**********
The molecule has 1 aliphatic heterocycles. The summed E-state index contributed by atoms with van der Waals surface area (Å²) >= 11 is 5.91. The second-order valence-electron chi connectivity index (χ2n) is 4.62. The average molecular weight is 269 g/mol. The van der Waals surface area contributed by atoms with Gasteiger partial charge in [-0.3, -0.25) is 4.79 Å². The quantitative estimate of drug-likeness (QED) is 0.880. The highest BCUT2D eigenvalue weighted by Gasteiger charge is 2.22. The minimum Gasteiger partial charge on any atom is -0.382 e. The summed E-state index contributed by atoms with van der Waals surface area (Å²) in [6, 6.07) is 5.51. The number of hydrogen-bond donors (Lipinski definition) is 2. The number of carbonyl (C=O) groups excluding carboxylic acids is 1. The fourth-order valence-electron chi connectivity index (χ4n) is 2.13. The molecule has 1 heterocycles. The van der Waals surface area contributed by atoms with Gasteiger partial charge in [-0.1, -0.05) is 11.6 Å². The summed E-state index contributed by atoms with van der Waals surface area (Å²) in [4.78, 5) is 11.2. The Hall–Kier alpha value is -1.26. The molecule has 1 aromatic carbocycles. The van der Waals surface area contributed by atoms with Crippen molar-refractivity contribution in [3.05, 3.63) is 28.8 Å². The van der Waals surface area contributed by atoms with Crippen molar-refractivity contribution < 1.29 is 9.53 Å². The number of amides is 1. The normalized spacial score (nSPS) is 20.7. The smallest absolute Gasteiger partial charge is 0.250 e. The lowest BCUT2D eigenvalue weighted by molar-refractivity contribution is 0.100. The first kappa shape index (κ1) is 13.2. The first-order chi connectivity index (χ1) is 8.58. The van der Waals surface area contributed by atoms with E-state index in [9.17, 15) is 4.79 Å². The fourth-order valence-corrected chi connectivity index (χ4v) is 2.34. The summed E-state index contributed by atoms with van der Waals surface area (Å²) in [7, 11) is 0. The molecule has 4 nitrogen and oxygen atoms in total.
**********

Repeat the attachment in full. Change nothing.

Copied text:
The molecule has 1 aliphatic heterocycles. The summed E-state index contributed by atoms with van der Waals surface area (Å²) >= 11 is 5.91. The second-order valence-electron chi connectivity index (χ2n) is 4.62. The average molecular weight is 269 g/mol. The van der Waals surface area contributed by atoms with Gasteiger partial charge in [-0.3, -0.25) is 4.79 Å². The quantitative estimate of drug-likeness (QED) is 0.880. The highest BCUT2D eigenvalue weighted by Gasteiger charge is 2.22. The minimum Gasteiger partial charge on any atom is -0.382 e. The summed E-state index contributed by atoms with van der Waals surface area (Å²) in [6, 6.07) is 5.51. The number of hydrogen-bond donors (Lipinski definition) is 2. The number of carbonyl (C=O) groups excluding carboxylic acids is 1. The fourth-order valence-electron chi connectivity index (χ4n) is 2.13. The molecule has 1 heterocycles. The van der Waals surface area contributed by atoms with Gasteiger partial charge in [-0.1, -0.05) is 11.6 Å². The summed E-state index contributed by atoms with van der Waals surface area (Å²) in [4.78, 5) is 11.2. The Hall–Kier alpha value is -1.26. The molecule has 1 aromatic carbocycles. The van der Waals surface area contributed by atoms with Crippen molar-refractivity contribution in [3.05, 3.63) is 28.8 Å². The van der Waals surface area contributed by atoms with Crippen molar-refractivity contribution < 1.29 is 9.53 Å². The number of amides is 1. The normalized spacial score (nSPS) is 20.7. The smallest absolute Gasteiger partial charge is 0.250 e. The lowest BCUT2D eigenvalue weighted by molar-refractivity contribution is 0.100. The first kappa shape index (κ1) is 13.2. The first-order chi connectivity index (χ1) is 8.58. The van der Waals surface area contributed by atoms with E-state index in [9.17, 15) is 4.79 Å². The fourth-order valence-corrected chi connectivity index (χ4v) is 2.34. The summed E-state index contributed by atoms with van der Waals surface area (Å²) in [7, 11) is 0. The molecule has 4 nitrogen and oxygen atoms in total.